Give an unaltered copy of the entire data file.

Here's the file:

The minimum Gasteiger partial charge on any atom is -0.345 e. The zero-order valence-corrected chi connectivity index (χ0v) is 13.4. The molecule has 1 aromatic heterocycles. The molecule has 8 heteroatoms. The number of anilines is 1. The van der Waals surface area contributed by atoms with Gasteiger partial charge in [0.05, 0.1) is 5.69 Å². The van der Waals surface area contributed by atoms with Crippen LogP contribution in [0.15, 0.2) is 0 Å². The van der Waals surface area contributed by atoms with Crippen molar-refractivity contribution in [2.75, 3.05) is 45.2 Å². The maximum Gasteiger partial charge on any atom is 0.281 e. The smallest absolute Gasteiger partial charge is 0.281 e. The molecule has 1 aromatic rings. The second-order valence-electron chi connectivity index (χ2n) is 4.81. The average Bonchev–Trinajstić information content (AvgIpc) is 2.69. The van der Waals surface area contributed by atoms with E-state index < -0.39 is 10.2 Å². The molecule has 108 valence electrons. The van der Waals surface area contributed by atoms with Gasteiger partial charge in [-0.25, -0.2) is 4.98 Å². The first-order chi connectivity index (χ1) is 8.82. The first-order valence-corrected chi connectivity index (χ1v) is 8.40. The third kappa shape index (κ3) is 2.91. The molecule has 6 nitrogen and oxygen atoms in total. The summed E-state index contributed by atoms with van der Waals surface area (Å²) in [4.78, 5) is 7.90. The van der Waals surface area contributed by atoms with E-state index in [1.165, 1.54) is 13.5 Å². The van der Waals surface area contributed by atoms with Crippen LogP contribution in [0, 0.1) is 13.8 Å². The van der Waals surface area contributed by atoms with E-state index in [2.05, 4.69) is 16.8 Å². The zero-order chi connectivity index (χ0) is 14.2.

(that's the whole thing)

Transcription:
The minimum Gasteiger partial charge on any atom is -0.345 e. The zero-order valence-corrected chi connectivity index (χ0v) is 13.4. The molecule has 1 aromatic heterocycles. The molecule has 8 heteroatoms. The number of anilines is 1. The van der Waals surface area contributed by atoms with Gasteiger partial charge in [0.05, 0.1) is 5.69 Å². The van der Waals surface area contributed by atoms with Crippen LogP contribution in [0.15, 0.2) is 0 Å². The van der Waals surface area contributed by atoms with Crippen molar-refractivity contribution in [2.75, 3.05) is 45.2 Å². The maximum Gasteiger partial charge on any atom is 0.281 e. The smallest absolute Gasteiger partial charge is 0.281 e. The molecule has 1 aromatic rings. The second-order valence-electron chi connectivity index (χ2n) is 4.81. The average Bonchev–Trinajstić information content (AvgIpc) is 2.69. The van der Waals surface area contributed by atoms with E-state index < -0.39 is 10.2 Å². The molecule has 108 valence electrons. The van der Waals surface area contributed by atoms with Gasteiger partial charge in [-0.25, -0.2) is 4.98 Å². The first-order chi connectivity index (χ1) is 8.82. The first-order valence-corrected chi connectivity index (χ1v) is 8.40. The third kappa shape index (κ3) is 2.91. The molecule has 6 nitrogen and oxygen atoms in total. The summed E-state index contributed by atoms with van der Waals surface area (Å²) in [4.78, 5) is 7.90. The van der Waals surface area contributed by atoms with E-state index in [1.165, 1.54) is 13.5 Å². The van der Waals surface area contributed by atoms with Crippen LogP contribution in [0, 0.1) is 13.8 Å². The van der Waals surface area contributed by atoms with E-state index in [2.05, 4.69) is 16.8 Å². The zero-order chi connectivity index (χ0) is 14.2.